Nashville.  Welcome to Music City! The Tennessee state capitol, the home of country music, the Athens of the South, and the greatest city south of the Mason/Dixon line! 

 

  • Country Music Hall of Fame and Museum. Let’s start with the obvious. If you aren’t taking in the sounds of Nashville you are doing it wrong. The Hall of Fame is a great way to start. The museum a two story journey through the history of country music. Learn about legends like: Hank Williams, Patsy Cline, Loretta Lynn, Johnny Cash, and the Queen herself, Dolly Parton. There is also plenty to see from current stars like Carrie Underwood and Keith Urban to name just a few. There is something for everyone here, even those that don’t particularly enjoy country music, although a couple hours in Nashville should take care of that. While there think about boarding the bus to Historic RCA Studio B. This is where that famous Nashville sound was created and you won’t believe the famous names that have recorded music from within this tiny studio.    

 

  • That Nashville Sound. You are probably waiting for me to bring up the Grand Ole Opry. Well the Opry House is not actually downtown, it’s over in tourist hellville also known as OpryLand. I would only recommend going there if you are determined to see the Opry show. If you are looking for the history, go to the Ryman Auditorium. The Ryman was the original Opry house and every winter the show moves back there. The Ryman is right off of Broadway and is known as the “The Mother Church of Country Music.” If you have a chance to see a concert in the Ryman, do it. It is the greatest place in the world to see live music performed. Also around downtown Nashville are several museums dedicated to some of Country’s greatest legends. If you are up for it, check out the Johnny Cash Museum, Patsy Cline Museum, or the George Jones Museum. And of course for a week every June is the CMA Fest. A country music festival and all out Nashville party that should be on everyone’s bucket list. (For music festival lovers, Bonnaroo calls Tennessee home)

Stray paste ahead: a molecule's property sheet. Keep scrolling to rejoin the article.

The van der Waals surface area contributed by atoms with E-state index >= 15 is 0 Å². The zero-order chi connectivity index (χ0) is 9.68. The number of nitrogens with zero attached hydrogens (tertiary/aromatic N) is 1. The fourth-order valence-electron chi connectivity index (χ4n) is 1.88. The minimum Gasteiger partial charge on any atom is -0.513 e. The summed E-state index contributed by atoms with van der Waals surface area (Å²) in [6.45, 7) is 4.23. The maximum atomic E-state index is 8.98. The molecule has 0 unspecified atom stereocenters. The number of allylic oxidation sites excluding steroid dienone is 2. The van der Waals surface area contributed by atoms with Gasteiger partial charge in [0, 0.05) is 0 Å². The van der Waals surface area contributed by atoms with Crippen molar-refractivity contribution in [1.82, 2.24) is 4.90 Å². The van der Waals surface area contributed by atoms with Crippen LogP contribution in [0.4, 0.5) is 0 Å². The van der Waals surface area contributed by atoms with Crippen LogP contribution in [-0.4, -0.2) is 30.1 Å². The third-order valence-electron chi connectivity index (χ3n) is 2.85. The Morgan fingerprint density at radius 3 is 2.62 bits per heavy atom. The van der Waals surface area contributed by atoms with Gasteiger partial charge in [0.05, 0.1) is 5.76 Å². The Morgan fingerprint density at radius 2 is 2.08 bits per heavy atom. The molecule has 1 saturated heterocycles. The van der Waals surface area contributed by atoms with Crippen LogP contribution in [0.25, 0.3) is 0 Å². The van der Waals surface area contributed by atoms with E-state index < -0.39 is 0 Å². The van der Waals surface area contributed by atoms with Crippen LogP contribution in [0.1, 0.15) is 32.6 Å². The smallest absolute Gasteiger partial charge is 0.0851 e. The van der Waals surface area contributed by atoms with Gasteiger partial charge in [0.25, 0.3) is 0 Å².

• The Hermitage. If you are looking to take in a little American history, the Hermitage is the place for you. The home of President Andrew Jackson, the Hermitage tells his story, both the good and the bad. And if history is not what you’re into, not to worry, the Hermitage sits on 1000 acres and the scenery alone is worth the price of admission.   

 

  • The Parthenon.  Fun fact, Nashville is known as “The Athens of the South” and even has its own Parthenon. Located in Centennial Park, Nashville’s Parthenon is an exact replica of Ancient Greece’s Parthenon complete with a 42 foot statue of Athena (the Greek goddess of wisdom, handicraft, and warfare). Underneath the Parthenon is Nashville’s art museum with 63 paintings by American artists. So, pack yourself a picnic and head over to Centennial Park.   

Franklin.  The cutest little town anywhere, Franklin, located just 20 minutes south of Nashville, is my home sweet home.

 

  • Carter House & Lotz House.  Many people consider Franklin to be suburban Nashville. True homegrown Franklin residents don’t like that because Franklin has plenty of history in its own right. The Battle of Franklin was the five bloodiest hours of the Civil War. In addition, the Confederate Army lead a charge here that was bigger than Pickett’s Charge at the Battle of Gettysburg. Most of that battle was fought right in front of the Carter House. This tiny house is now open for tours. Right across the street from the Carter House is the Lotz House. The Lotz Family hid with the Carter’s in the basement of the Carter House during the battle. Both houses show signs of war, between the bullet holes in the bricks of the Cater House and a cannonball indent in the floor of the Lotz House, you will travel back in time to one of the most turbulent times in our Nation’s history.